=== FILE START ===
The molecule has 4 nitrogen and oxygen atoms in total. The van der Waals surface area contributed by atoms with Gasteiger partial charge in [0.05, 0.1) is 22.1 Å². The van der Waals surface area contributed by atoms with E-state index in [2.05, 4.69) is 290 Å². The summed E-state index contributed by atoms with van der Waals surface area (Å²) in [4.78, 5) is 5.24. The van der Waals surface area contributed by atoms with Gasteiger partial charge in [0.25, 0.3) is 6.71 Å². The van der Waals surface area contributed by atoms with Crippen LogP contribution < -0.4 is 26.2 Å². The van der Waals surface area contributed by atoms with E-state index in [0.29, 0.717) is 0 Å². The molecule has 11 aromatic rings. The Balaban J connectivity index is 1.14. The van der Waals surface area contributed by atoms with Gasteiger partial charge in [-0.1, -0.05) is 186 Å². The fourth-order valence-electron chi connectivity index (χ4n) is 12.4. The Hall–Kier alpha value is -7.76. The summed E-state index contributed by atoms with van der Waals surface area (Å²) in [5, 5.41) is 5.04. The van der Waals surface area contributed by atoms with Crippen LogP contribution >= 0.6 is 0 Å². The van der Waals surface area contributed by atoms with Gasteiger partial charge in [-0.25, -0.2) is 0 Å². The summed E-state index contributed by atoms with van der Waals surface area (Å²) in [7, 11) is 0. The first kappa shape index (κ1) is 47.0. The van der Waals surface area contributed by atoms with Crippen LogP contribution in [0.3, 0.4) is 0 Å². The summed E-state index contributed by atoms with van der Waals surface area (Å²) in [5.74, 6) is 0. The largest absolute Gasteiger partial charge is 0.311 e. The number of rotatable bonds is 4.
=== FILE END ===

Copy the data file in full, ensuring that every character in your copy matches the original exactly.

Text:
The molecule has 4 nitrogen and oxygen atoms in total. The van der Waals surface area contributed by atoms with Gasteiger partial charge in [0.05, 0.1) is 22.1 Å². The van der Waals surface area contributed by atoms with E-state index in [2.05, 4.69) is 290 Å². The summed E-state index contributed by atoms with van der Waals surface area (Å²) in [4.78, 5) is 5.24. The van der Waals surface area contributed by atoms with Gasteiger partial charge in [0.25, 0.3) is 6.71 Å². The van der Waals surface area contributed by atoms with Crippen LogP contribution < -0.4 is 26.2 Å². The van der Waals surface area contributed by atoms with E-state index in [0.29, 0.717) is 0 Å². The molecule has 11 aromatic rings. The Balaban J connectivity index is 1.14. The van der Waals surface area contributed by atoms with Gasteiger partial charge in [-0.1, -0.05) is 186 Å². The fourth-order valence-electron chi connectivity index (χ4n) is 12.4. The Hall–Kier alpha value is -7.76. The summed E-state index contributed by atoms with van der Waals surface area (Å²) in [5, 5.41) is 5.04. The van der Waals surface area contributed by atoms with Crippen LogP contribution >= 0.6 is 0 Å². The van der Waals surface area contributed by atoms with Gasteiger partial charge in [-0.25, -0.2) is 0 Å². The summed E-state index contributed by atoms with van der Waals surface area (Å²) in [7, 11) is 0. The first kappa shape index (κ1) is 47.0. The van der Waals surface area contributed by atoms with Crippen LogP contribution in [0.3, 0.4) is 0 Å². The summed E-state index contributed by atoms with van der Waals surface area (Å²) in [5.74, 6) is 0. The largest absolute Gasteiger partial charge is 0.311 e. The number of rotatable bonds is 4.